Arason, who was the last Roman Catholic bishop in Iceland, is celebrated as a poet, and as the man who introduced printing into the island.
Maps of the Faroer and of Iceland have likewise been issued.
In 982 the Norwegian Eric the Red sailed from Iceland to find the land which GunnbjOrn had seen, and he spent three years on its south-western coasts exploring the country.
On his return to Iceland in 985 he called the land Greenland in order to make people more willing to go there, and reported so favourably on its possibilities that he had no difficulty in obtaining followers.
In 986 he started again from Iceland with 25 ships, but only 14 of them reached Greenland, where a colony was founded on the south-west coast, in the present Julianehaab district.
Greenland, like Iceland, had a republican organization up to the years 1247 to 1261, when the Greenlanders were induced to swear allegiance to the king of Norway.
On his monument was placed the inscription: "The beloved son of Iceland, her honour, sword, and shield."
We find in nature two other unlike substances, marble and Iceland spar, each of which is wholly composed of carbon dioxide and lime.
Classified according to place of birth, the principal nationalities were as follows in 1901: Canada, 180,853; England, 20,392; Scotland, 8099; Ireland, 4537; other British possessions, 490; Germany, 229,; Iceland, 54 0 3; Austria, 11,570; Russia and Poland, 8854; Scandinavia, 1772; United States, 6922; other countries, 4028.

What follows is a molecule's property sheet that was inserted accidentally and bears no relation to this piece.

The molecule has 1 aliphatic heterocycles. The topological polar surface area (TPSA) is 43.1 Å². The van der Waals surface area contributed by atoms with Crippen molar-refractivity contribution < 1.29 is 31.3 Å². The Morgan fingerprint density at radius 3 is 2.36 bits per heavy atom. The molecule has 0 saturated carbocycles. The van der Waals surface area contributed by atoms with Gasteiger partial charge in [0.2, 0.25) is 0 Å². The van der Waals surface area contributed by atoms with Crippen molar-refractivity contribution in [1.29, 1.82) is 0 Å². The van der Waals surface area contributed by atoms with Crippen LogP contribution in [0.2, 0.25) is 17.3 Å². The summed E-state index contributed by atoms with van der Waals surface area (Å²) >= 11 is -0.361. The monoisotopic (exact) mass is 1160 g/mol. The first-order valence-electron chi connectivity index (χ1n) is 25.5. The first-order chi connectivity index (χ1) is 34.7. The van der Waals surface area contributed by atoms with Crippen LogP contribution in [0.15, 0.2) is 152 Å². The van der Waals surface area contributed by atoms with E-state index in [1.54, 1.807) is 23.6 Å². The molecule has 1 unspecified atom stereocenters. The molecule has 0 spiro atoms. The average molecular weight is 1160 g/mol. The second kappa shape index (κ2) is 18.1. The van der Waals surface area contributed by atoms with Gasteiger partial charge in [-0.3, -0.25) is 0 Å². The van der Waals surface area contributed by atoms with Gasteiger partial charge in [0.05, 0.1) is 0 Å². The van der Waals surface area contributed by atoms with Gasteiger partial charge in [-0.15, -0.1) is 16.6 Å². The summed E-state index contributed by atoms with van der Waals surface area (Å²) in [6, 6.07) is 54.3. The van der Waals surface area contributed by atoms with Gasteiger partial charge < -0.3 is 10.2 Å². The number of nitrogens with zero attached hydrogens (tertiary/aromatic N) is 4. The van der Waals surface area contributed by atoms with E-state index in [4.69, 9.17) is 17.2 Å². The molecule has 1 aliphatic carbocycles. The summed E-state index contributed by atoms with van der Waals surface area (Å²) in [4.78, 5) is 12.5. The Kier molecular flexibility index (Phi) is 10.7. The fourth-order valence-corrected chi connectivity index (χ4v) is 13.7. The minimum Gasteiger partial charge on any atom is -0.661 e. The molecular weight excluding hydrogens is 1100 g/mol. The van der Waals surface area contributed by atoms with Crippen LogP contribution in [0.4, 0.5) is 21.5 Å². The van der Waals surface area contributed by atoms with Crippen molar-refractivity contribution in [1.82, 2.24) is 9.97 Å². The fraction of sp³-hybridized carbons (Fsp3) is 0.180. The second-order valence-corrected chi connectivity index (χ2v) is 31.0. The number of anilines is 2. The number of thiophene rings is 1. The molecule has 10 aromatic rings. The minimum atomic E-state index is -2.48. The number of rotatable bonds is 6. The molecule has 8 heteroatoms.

Wide, leading to Baffin Bay; (3) Denmark Strait, between Greenland and Iceland, 130 m.
Wide, extending from Iceland to the Faeroe Islands, the Shetland Islands and the coast of Norway.
North of the fiftieth parallel the depths diminish towards the north-east, two long submarine ridges of volcanic origin extend north-eastwards to the southwest of Iceland and to the Faeroe Islands, and these, with their intervening valleys, end in a transverse ridge connecting Greenland, through Iceland and the Faeroe Islands, with Northwestern Scotland and the continental mass of Europe.
Denmark Strait is the sea between it and Iceland, and the northern Norwegian Sea or Greenland Sea separates it from Spitsbergen.
A submarine ridge, about 300 fathoms deep at its deepest, unites Greenland with Iceland (across Denmark Strait), the Faeroes and Scotland.
Blue Sark or blue shirt) of the old Norsemen, their first landmark on their way from Iceland to the ester Bygd, the present Julianehaab district, on the south-west coast of Greenland.
In the beginning of the 10th century the Norwegian Gunnbjdrn, son of Ulf Kraka, is reported to have found some islands to the west of Iceland, and he may have seen, without landing upon it, the southern part of the east coast of Greenland.